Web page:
Home / Markets / Commodities /  India rupee to remain weak on current account and rate differential: Report

The battered Indian rupee will not recoup most of its recent losses over the coming year thanks to a persistent current account deficit and a central bank nearing the end of its rate-hiking cycle, a Reuters poll found.

A widening trade deficit driven by rising oil prices along with expectations for a prolonged U.S. Federal Reserve policy tightening cycle is partly responsible for a 11% year-to-date fall in the rupee to a record low of 83.29 per dollar in October.

The rupee is up about 1% since then on bets the Fed will shift to a slower pace of rate hikes, but has underperformed many of its emerging market peers. Analysts expect that to continue into the new year.

Later on Wednesday, the Reserve Bank of India is due to raise its repo rate by a smaller 35 basis points to 6.25%, a separate Reuters poll predicted, and is nearly done with a much more modest rate-hiking campaign that only began in May.

Conducted Dec. 2-6, the latest Reuters poll of 36 foreign exchange analysts showed the rupee at 82.00 per dollar in three months and six months too, just a touch above where it was trading on Tuesday. Forecasts were in a 79.80/$-84.00/$ range.

No forecaster predicted the rupee stronger than 75 per dollar, where it started 2022, at any point next year.

Although it was expected to recover slightly to 81.00/$ by end-November, the expected 2% gain would fall well short of recouping the losses over the year.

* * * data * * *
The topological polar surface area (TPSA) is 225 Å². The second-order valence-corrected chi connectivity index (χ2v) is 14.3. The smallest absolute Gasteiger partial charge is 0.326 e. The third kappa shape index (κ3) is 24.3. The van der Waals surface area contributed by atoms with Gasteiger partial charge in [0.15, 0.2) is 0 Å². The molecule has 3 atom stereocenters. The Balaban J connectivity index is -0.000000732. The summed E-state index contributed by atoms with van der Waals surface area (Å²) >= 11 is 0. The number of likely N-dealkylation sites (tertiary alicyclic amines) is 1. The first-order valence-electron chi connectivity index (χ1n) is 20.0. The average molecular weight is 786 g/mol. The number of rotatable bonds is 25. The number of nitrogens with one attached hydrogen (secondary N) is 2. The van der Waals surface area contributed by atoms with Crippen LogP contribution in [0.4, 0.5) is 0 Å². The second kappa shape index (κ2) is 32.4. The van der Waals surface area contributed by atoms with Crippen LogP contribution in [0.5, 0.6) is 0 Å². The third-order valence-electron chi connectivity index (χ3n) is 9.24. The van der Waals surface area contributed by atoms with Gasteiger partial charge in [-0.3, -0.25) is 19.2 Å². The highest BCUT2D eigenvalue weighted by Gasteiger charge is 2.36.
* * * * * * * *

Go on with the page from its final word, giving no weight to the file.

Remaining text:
"Given the very wide trade deficit, the mismatch in domestic demand with external demand, it calls for a slightly depreciated rupee...my sense is that the RBI would be comfortable with the levels where it is today," said Prithviraj Srinivas, chief economist at Axis Capital.

The RBI burnt over $100 billion of its foreign exchange reserves over a 12-month period to prevent a weakening in the rupee from turning into a free fall.

Since hitting a more than two-year low of $524 billion in October, forex reserves have been rising as the dollar index fell off its peak and were just above $550 billion in the week through Nov. 25.

The price of crude oil, India's major import, is expected to remain elevated next year, averaging around $93.65 a barrel from $100.50 this year.

"But even if we're to assume lower oil prices, the 'core' (non-energy, non-gold) trade balance is historically wide suggesting that BoP (balance of payments) pressures will not subside even if oil prices fall," said Anezka Christovova, EM/FX strategist at J.P. Morgan.

"The RBI is unlikely to be able to defend INR with the same vigour next year."



This story has been published from a wire agency feed without modifications to the text.

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